Reforms in Kenya energy, oil sectors

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Uhuru signs bills

President Uhuru Kenyatta signs Energy Bill 2017, Urban Areas and Cities (Amendment) Bill 2017 and Petroleum Bill 2017 at State House in Nairobi on March 12, 2019. PHOTO | PSCU

Kenya has overhauled the regulatory framework of the energy and petroleum sectors with the enactment of two laws that put emphasis on the management of oil resources and increasing electricity connectivity.

This past week, President Uhuru Kenyatta assented to the Energy Bill 2017 and Petroleum Bill 2017, which stakeholders say offers a sound regulatory regime for the development of the sectors, particularly in relation to upstream development of oil and gas.

Kenya also moved to protect infrastructure in the sector with the imposition of penalties of up to $100,000 or a jail term of 15 years for sabotage. This will ensure facilities like pipelines are protected as the country gears up for commercial production of crude in Turkana County.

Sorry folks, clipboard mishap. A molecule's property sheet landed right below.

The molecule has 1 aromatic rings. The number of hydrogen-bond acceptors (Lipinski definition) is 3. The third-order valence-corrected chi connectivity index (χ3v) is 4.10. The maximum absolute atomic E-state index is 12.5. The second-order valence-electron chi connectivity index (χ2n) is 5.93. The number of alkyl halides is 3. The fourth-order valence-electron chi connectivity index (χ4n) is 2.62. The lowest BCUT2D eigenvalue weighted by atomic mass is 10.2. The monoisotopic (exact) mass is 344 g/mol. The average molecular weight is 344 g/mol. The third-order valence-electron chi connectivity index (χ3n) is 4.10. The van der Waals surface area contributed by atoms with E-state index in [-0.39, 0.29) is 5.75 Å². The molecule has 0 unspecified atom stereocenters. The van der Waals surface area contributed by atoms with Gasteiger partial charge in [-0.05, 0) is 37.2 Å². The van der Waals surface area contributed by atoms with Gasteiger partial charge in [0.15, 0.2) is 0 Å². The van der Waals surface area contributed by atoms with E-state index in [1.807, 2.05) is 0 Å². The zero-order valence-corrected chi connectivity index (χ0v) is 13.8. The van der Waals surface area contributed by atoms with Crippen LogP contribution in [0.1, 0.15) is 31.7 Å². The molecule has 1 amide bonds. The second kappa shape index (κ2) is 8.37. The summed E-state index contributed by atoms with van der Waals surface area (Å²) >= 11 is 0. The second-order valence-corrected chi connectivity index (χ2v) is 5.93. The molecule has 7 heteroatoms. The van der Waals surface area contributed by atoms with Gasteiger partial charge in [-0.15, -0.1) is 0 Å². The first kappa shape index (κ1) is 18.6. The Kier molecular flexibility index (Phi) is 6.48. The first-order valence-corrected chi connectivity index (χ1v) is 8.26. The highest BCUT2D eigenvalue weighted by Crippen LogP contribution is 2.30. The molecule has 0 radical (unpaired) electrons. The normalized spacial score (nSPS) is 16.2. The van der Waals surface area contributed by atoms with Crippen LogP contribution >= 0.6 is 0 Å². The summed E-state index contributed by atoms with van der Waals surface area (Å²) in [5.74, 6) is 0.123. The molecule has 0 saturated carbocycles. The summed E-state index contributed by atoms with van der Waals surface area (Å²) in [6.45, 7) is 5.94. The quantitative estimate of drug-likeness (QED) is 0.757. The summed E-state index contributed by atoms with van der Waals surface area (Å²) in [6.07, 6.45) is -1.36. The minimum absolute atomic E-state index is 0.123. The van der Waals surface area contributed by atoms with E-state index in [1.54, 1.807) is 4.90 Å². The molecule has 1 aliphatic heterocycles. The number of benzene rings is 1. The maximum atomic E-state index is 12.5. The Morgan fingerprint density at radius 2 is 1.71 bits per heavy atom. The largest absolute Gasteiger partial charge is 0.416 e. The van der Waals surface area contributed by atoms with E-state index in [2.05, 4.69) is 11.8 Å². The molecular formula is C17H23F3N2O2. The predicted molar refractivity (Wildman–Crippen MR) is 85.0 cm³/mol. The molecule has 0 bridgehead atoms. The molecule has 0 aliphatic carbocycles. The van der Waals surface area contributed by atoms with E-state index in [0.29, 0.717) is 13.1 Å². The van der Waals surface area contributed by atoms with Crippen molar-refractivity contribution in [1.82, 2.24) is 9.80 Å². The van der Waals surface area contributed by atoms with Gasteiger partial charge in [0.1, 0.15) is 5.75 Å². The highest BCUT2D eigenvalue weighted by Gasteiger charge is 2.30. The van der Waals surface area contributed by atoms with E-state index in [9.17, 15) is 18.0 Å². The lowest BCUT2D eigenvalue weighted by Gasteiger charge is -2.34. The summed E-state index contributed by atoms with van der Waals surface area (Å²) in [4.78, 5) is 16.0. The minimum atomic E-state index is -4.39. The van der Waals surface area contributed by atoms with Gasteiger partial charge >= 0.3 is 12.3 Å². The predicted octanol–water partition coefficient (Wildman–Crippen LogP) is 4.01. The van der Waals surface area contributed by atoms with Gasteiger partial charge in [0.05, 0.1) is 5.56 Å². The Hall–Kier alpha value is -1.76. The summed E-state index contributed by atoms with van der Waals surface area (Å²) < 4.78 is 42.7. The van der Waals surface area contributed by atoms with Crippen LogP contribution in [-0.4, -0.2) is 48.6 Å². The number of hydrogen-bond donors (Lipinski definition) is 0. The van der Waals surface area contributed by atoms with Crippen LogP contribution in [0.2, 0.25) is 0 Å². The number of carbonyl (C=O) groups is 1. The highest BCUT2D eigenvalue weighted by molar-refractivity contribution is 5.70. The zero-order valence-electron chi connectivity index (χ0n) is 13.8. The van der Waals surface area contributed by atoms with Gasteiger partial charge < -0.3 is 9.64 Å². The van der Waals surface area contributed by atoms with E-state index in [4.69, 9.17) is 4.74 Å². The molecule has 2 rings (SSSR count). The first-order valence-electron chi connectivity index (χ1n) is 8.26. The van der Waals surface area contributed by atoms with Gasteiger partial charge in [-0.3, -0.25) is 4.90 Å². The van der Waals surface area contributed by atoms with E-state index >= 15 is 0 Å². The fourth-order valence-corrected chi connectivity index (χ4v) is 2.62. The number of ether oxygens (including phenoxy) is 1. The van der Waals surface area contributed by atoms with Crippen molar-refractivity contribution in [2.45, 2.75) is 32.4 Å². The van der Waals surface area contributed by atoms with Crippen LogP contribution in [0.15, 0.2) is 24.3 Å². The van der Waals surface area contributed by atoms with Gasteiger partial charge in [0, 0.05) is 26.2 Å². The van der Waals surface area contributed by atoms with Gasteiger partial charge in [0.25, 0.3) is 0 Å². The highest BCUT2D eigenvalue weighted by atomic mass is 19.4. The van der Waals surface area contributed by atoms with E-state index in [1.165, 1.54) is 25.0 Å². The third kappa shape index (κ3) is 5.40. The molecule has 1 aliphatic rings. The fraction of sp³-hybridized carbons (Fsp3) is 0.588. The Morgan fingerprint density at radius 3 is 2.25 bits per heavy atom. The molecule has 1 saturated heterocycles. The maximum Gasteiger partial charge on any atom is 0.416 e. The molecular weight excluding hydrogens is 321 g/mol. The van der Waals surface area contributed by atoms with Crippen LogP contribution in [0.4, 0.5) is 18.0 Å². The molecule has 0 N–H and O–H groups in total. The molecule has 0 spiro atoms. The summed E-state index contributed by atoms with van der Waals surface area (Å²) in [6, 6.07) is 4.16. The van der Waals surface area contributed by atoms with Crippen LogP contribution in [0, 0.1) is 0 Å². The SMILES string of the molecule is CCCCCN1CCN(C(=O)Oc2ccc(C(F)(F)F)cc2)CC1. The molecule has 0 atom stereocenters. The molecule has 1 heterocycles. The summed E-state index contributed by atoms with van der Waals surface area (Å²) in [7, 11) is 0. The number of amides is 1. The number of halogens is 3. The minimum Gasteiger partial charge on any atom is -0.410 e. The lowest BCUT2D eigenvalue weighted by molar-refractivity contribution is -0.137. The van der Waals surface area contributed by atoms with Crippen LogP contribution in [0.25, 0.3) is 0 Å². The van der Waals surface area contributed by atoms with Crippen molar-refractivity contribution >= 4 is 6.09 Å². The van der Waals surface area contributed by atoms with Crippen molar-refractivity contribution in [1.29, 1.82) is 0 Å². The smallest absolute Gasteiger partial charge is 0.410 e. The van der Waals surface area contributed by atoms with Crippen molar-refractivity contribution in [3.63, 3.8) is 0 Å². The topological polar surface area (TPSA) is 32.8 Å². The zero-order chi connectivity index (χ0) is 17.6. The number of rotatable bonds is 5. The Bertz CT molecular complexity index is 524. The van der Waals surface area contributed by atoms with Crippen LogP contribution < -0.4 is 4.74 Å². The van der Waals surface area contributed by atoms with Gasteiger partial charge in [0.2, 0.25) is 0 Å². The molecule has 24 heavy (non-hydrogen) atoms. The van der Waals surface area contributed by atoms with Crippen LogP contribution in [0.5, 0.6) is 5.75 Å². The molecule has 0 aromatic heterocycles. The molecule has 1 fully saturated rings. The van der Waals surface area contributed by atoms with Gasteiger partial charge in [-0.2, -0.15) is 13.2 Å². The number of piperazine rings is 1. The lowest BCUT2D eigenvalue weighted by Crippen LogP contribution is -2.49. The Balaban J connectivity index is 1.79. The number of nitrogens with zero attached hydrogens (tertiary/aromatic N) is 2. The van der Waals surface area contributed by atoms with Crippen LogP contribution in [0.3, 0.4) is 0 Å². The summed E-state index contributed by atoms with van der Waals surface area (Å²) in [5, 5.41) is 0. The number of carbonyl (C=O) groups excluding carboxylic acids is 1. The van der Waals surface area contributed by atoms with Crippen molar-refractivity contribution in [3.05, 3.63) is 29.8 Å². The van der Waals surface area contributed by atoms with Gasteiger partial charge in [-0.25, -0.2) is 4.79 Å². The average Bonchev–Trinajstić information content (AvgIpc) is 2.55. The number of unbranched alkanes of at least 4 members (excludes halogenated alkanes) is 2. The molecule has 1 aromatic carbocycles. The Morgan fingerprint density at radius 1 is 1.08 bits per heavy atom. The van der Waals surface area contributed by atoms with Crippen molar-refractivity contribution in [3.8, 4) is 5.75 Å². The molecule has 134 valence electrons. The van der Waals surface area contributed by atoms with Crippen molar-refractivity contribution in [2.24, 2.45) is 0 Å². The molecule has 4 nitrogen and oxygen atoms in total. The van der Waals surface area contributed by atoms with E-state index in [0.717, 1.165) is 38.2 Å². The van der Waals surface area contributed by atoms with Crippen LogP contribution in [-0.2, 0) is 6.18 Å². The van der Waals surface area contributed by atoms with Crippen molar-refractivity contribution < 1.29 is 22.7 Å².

Now the government must publish the commencement dates of the new laws, with the rollout of the new regulatory framework expected to take up to three years.

Brian Muriuki, Kenya Oil & Gas Association chairman, said that the important thing now is putting in place strong governance structures to attract investors to the sector.

Among the crucial aspects of the new laws is the expansion of the mandates of the Energy Regulatory Commission, which will be transformed into the Energy and Petroleum Regulatory Authority, a powerful agency policing the whole spectrum of the sector from downstream to upstream.

The new petroleum law also outlines how crude oil revenue will be shared, with the national government allocated 75 per cent, county government 20 per cent and the local community five per cent.

“It is a major achievement for Kenya to agree on revenue sharing early on in the development stages. The challenge however is whether the communities have the ability to manage the resources,” said Greg Coleman, Echo Energy Plc chief executive.

However, there are concerns that some of the new agencies created in the Energy Act could lead to duplication of mandates across state utility firms.